Judy Murray knows a thing or two about coaching sport and like tennis, when it comes to golf, she believes that males and females should be taught differently.


By Lewine Mair

Judy Murray, the famous mum of Andy and Jamie, knows a thing or two about coaching sport and like tennis, when it comes to golf, she believes that males and females should be taught differently.

When, back in 2013, Scotland’s then First Minister, Alex Salmond, was invited to play in the pro-am ahead of the Ricoh Women’s British Open at St Andrews, he said he would like nothing so much as to team up with Judy Murray, mother of Andy and Jamie. Judy turned down the invitation to the golf side of things, albeit only on the grounds that she did not play. But the rest of the invitation she accepted, coming along on one of the championship days and taking a lesson from none other than the then 16-year-old Lydia Ko.

She could play a bit, of course she could. As a former Scottish No 1 in the realm of women’s tennis, this famous mum had more than enough in the way of hand-eye coordination to give the ball a healthy whack. What is more, no-one was under any illusions as to how, if she did have the time to devote to golf she would prove every bit as wily as she was on a tennis court.


It was earlier this year, when she was on her way to speak to a group of businesswomen golfers at one more highly successful SSE Invitational Day at Royal Mid Surrey, that Judy spoke to Women & Golf of her views on boys v girls. To me, teaching girls is altogether different from teaching boys in that that women seem to need kid-glove treatment.

“You have to be so careful what you say to them,” she began, before furnishing an illustration which struck an immediate chord. “If you say to a girl, let’s go back on court and practise your backhand for half an hour, you can be pretty sure that the girl in question will give you a dark look before demanding to know, “What’s wrong with my backhand?

“If, on the other hand, you were to say precisely the same to a boy, he would probably say that it was a good idea and be happy to get on with it.''

“A girl’s confidence,” she continued, “is much more easily shaken than a boy’s - and this, I would think, is no different in golf to how it is in tennis. “You have to make a girl feel good about herself if she’s going to be emotionally in control. If you have said something wrong, she will struggle to recover from it and it will be on her mind right through a match. Boys ‘park’ things better.”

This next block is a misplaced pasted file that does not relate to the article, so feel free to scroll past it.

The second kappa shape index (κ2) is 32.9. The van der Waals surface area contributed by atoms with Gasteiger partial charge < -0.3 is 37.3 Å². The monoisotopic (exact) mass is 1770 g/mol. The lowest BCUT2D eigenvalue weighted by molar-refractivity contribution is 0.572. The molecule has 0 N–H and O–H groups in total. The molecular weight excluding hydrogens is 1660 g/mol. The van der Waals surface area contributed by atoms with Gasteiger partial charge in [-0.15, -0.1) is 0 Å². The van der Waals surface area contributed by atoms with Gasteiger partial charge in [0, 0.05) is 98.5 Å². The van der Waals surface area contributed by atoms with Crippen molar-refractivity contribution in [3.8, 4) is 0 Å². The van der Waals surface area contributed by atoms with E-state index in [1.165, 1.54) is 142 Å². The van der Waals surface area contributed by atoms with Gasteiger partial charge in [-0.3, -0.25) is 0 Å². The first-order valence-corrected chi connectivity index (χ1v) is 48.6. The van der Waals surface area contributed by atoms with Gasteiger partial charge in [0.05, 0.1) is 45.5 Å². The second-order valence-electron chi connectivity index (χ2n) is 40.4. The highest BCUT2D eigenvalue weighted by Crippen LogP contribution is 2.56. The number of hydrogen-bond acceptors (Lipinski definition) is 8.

Having worked with the Scottish Sports Council on how best to get girls interested in playing sport, Judy has done enough in the way of research to suggest that they do better to learn with other girls rather than in the company of boys who will be too keen to show that they are better. She also has more than an inkling that girls do better to learn in a group environment, her feeling being that if only a couple of teenagers turn up and one decides that she is not enjoying herself, the chances are that both will do.

At the same time, she thinks that there should be a good social side to whatever game they choose; and that, if they are not getting it, they will look for it in another setting. (All of which should have golf clubs up and down the land wondering if they are putting potentially up-and-coming young players to flight with their often antiquated attitudes towards the need for teenagers to have a good time.)

The above is an extract from the November/December 2016 issue of Women & Golf magazine, on sale Friday. Never miss an issue click here to subscribe and enjoy W&G delivered to your door.

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